NYPD Ignores Transparency Concerns. Moves To Encrypt And Hide Radio Transmissions

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NEW YORK CITY – The New York City Council held a meeting Monday about the New York Police Department’s move to encrypt radio transmissions, preventing the press and the public from accessing emergency communications. The New York Civil Liberties Union submitted testimony to the Council and issued the following statement from Senior Privacy and Technology Strategist Daniel Schwarz. 

“By encrypting its radio communications, the NYPD is breaking with an almost century-old practice of allowing the press and the public to access information about critical developments in their communities.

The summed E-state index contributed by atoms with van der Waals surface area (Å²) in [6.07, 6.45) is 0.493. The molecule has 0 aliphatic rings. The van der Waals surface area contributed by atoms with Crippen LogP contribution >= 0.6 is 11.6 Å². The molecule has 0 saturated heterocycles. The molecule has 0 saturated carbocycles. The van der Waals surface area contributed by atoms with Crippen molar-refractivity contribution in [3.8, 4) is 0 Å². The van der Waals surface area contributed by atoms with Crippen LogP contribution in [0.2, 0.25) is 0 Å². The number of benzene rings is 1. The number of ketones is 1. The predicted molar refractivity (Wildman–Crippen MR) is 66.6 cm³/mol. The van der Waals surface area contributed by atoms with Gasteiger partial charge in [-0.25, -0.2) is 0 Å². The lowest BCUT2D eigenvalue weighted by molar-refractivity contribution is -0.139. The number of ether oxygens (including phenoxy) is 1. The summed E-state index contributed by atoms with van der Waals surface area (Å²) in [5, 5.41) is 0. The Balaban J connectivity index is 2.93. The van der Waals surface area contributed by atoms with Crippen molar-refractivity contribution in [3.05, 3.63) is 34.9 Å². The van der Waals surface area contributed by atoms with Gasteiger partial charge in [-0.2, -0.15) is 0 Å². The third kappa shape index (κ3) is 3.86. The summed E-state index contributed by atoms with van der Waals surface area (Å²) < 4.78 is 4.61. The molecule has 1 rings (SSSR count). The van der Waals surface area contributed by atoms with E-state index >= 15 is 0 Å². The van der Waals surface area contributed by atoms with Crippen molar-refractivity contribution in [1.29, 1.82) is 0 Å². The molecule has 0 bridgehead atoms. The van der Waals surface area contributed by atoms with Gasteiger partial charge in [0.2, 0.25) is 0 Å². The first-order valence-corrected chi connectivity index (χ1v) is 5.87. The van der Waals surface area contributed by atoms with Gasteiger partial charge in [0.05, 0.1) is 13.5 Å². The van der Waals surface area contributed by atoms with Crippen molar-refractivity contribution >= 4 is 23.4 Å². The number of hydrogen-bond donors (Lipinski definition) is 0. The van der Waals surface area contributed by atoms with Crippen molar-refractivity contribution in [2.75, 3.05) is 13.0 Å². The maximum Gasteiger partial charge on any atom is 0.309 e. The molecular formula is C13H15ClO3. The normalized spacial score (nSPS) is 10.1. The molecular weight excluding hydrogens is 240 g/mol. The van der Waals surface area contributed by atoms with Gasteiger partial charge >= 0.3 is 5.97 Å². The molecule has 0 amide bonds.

“Access to police radios is also a crucial tool for police transparency, allowing for independent coverage of the police killings of Amadou Diallo, Sean Bell, and Eric Garner. It has also been key for public and press scrutiny of police brutality during the 2020 George Floyd protests.   

“This latest move to shut out public access to communications and keep New Yorkers in the dark is part of a broader pattern of police secrecy, with the NYPD routinely denying or delaying requests for public records and attempting to shield itself from oversight.   

“New Yorkers need more transparency from the NYPD, not less. We urge the City Council to protect long-standing transparency practices in emergency communications, particularly at a moment when our community members are rightly demanding greater oversight of law enforcement.”  

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